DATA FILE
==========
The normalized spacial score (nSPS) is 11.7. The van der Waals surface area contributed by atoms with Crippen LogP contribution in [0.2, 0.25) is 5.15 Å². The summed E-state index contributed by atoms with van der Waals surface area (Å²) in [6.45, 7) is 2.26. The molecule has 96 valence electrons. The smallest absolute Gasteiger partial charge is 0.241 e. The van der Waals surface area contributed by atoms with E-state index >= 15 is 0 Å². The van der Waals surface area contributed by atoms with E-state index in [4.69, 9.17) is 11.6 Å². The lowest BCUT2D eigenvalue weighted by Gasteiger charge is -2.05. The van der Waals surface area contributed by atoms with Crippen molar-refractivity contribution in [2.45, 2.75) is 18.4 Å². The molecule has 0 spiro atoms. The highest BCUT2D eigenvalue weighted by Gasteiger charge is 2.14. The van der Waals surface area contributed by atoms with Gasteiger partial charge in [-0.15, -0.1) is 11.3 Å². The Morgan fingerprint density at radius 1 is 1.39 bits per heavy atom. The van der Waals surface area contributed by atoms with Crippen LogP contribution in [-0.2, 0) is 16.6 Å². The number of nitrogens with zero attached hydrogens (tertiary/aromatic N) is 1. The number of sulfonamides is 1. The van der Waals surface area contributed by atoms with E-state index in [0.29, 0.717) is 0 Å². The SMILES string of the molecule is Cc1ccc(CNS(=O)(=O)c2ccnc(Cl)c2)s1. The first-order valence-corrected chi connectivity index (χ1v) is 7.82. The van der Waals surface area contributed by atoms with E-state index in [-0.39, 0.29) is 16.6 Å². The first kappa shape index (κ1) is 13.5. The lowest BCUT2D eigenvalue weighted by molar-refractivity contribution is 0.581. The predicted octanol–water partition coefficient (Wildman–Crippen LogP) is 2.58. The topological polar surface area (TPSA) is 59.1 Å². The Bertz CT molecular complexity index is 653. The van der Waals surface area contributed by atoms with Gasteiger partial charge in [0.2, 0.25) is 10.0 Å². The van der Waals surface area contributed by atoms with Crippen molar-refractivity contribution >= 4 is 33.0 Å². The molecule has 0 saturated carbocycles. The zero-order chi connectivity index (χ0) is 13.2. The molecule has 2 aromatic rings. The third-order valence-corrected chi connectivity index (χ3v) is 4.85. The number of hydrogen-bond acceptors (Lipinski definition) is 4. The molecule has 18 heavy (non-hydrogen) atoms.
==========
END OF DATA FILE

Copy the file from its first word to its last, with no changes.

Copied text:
The normalized spacial score (nSPS) is 11.7. The van der Waals surface area contributed by atoms with Crippen LogP contribution in [0.2, 0.25) is 5.15 Å². The summed E-state index contributed by atoms with van der Waals surface area (Å²) in [6.45, 7) is 2.26. The molecule has 96 valence electrons. The smallest absolute Gasteiger partial charge is 0.241 e. The van der Waals surface area contributed by atoms with E-state index >= 15 is 0 Å². The van der Waals surface area contributed by atoms with E-state index in [4.69, 9.17) is 11.6 Å². The lowest BCUT2D eigenvalue weighted by Gasteiger charge is -2.05. The van der Waals surface area contributed by atoms with Crippen molar-refractivity contribution in [2.45, 2.75) is 18.4 Å². The molecule has 0 spiro atoms. The highest BCUT2D eigenvalue weighted by Gasteiger charge is 2.14. The van der Waals surface area contributed by atoms with Gasteiger partial charge in [-0.15, -0.1) is 11.3 Å². The Morgan fingerprint density at radius 1 is 1.39 bits per heavy atom. The van der Waals surface area contributed by atoms with Crippen LogP contribution in [-0.2, 0) is 16.6 Å². The number of nitrogens with zero attached hydrogens (tertiary/aromatic N) is 1. The number of sulfonamides is 1. The van der Waals surface area contributed by atoms with E-state index in [0.29, 0.717) is 0 Å². The SMILES string of the molecule is Cc1ccc(CNS(=O)(=O)c2ccnc(Cl)c2)s1. The first-order valence-corrected chi connectivity index (χ1v) is 7.82. The van der Waals surface area contributed by atoms with E-state index in [-0.39, 0.29) is 16.6 Å². The first kappa shape index (κ1) is 13.5. The lowest BCUT2D eigenvalue weighted by molar-refractivity contribution is 0.581. The predicted octanol–water partition coefficient (Wildman–Crippen LogP) is 2.58. The topological polar surface area (TPSA) is 59.1 Å². The Bertz CT molecular complexity index is 653. The van der Waals surface area contributed by atoms with Gasteiger partial charge in [0.2, 0.25) is 10.0 Å². The van der Waals surface area contributed by atoms with Crippen molar-refractivity contribution >= 4 is 33.0 Å². The molecule has 0 saturated carbocycles. The zero-order chi connectivity index (χ0) is 13.2. The molecule has 2 aromatic rings. The third-order valence-corrected chi connectivity index (χ3v) is 4.85. The number of hydrogen-bond acceptors (Lipinski definition) is 4. The molecule has 18 heavy (non-hydrogen) atoms.